As most know, Woody Allen’s reputation in Hollywood has been under siege for the last few years, but it recently came back to the surface in the advent of the #MeToo movement, which started with the allegations against Harvey Weinstein, who’s currently in prison for 23 years following his conviction.
As a consequence of the ensuing backlash, a few different people who had worked with the critically acclaimed director came out to denounce him and express regret for collaborating with the A Rainy Day In New York-director.
Woody has a different interpretation of how it all went down, however. In his new book, Woody claimed that Timothée – one of the actors who expressed regret – only denounced him because he figured it would increase his chance of scoring an Academy Award in 2018.
Page Six reported on the passage from the book, Apropos of Nothing, in which Allen made his claim. Followers of the case know that it’s all in relation to the allegation from his daughter, Dylan Farrow, who has repeatedly accused Allen of molesting her when she was a young girl.
The claim has been backed up by other members of the family as well. When the allegations became public for the umpteenth time, Chalamet, 24, came out to criticize the director and express regret over working with him in the aforementioned movie, A Rainy Day In New York.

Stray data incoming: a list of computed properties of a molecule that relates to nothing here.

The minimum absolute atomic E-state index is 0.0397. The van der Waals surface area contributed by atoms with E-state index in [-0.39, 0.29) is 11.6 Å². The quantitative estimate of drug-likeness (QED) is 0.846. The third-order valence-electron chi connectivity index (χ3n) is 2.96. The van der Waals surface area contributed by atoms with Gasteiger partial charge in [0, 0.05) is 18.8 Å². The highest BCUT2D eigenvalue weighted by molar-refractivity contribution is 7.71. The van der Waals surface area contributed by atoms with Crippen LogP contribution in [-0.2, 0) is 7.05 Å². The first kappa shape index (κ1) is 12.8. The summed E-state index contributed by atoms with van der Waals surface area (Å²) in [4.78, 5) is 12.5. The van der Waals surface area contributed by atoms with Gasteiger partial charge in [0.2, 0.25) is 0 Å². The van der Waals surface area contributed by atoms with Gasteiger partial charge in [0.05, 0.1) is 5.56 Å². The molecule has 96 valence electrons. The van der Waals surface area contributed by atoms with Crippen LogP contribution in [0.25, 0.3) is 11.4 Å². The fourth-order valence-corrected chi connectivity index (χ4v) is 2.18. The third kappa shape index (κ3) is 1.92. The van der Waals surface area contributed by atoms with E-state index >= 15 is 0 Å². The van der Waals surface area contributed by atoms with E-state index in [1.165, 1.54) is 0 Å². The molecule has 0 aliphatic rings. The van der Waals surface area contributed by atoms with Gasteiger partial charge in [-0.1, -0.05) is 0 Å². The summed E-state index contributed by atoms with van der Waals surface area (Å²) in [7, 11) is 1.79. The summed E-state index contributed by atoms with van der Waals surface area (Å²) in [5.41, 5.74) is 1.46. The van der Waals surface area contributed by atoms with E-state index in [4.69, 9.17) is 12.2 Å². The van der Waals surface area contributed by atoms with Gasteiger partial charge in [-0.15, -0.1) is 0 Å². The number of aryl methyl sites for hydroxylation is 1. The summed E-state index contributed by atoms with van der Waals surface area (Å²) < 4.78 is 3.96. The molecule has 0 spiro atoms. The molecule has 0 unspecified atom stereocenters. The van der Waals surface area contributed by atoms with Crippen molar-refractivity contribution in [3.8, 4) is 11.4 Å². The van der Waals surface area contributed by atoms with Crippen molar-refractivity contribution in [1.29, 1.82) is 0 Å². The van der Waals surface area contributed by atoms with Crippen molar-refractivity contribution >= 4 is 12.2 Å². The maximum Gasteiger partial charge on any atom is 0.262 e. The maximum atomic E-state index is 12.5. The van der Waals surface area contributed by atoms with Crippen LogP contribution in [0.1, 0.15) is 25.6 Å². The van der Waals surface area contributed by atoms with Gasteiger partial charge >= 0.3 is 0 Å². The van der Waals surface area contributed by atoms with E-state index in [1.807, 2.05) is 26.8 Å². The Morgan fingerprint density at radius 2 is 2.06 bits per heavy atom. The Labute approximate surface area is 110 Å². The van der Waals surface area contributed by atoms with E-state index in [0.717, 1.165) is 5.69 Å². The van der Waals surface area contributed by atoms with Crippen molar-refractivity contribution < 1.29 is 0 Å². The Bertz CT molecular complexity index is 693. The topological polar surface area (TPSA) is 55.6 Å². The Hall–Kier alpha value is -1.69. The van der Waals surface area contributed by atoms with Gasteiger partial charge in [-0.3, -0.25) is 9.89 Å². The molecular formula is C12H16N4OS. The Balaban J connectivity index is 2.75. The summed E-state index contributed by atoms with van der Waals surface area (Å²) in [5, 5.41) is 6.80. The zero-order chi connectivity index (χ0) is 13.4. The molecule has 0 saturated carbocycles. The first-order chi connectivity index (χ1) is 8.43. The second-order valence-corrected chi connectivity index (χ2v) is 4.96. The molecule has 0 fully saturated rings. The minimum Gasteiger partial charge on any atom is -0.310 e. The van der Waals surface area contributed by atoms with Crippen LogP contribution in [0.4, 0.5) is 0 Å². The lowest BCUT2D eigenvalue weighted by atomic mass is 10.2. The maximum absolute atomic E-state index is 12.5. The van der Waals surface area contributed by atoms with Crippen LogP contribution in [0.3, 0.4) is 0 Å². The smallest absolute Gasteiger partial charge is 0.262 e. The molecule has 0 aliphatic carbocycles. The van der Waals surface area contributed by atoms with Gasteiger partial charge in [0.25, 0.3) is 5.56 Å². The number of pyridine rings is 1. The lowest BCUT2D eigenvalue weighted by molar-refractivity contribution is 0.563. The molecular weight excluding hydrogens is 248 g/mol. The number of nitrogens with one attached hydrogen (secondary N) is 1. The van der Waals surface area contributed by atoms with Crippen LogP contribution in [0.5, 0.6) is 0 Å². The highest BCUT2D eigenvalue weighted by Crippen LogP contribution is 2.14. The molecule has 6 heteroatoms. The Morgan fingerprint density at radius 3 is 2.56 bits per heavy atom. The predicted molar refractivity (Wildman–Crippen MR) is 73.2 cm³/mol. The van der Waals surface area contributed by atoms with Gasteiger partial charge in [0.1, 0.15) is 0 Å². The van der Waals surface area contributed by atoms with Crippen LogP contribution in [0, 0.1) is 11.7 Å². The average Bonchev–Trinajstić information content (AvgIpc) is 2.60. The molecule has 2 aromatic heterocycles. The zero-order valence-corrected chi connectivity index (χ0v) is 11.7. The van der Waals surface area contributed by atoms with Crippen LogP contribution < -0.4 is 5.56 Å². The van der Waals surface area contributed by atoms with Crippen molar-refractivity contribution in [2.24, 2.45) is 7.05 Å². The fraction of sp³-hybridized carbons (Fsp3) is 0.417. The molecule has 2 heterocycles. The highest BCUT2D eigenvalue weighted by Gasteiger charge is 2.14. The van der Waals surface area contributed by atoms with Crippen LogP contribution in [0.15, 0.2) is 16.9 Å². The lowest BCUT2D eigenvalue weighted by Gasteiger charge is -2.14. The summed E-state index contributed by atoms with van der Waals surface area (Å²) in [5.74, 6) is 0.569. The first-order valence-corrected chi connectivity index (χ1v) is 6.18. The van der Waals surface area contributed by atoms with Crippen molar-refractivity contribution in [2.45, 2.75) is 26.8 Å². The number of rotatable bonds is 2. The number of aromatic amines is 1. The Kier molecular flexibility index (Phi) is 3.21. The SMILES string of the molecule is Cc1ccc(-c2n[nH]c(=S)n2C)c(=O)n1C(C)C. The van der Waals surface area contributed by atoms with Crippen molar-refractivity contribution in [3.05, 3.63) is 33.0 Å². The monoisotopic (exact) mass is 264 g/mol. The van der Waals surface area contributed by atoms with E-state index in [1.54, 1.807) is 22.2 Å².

According to Allen, 84, Timothée only chose to back-track on his work with him due to being nominated for his work in Call Me By Your Name. He lost, however, to Gary Oldman for Best Oscar. Gary portrayed Winston Churchill in Darkest Hour.
Allen claimed in his book that Timothée said to his sister that he needed to publicly denounce Woody because he wanted to win the Oscar for Best Actor. Furthermore, his agent told him it was a good idea to distance himself from Allen.
Other actors and actresses who expressed regret for working with Allen include Rebecca Hall, who made similar comments. She stated she was going to donate the proceeds accrued from the movie to charity as well. Allen, additionally, claimed that anybody who would look into the allegations would understand he was exonerated.
Moreover, he criticized the idea of believing women and other supposed victims no matter what, for its “simple-mindedness,” or in other words, black-and-white thinking.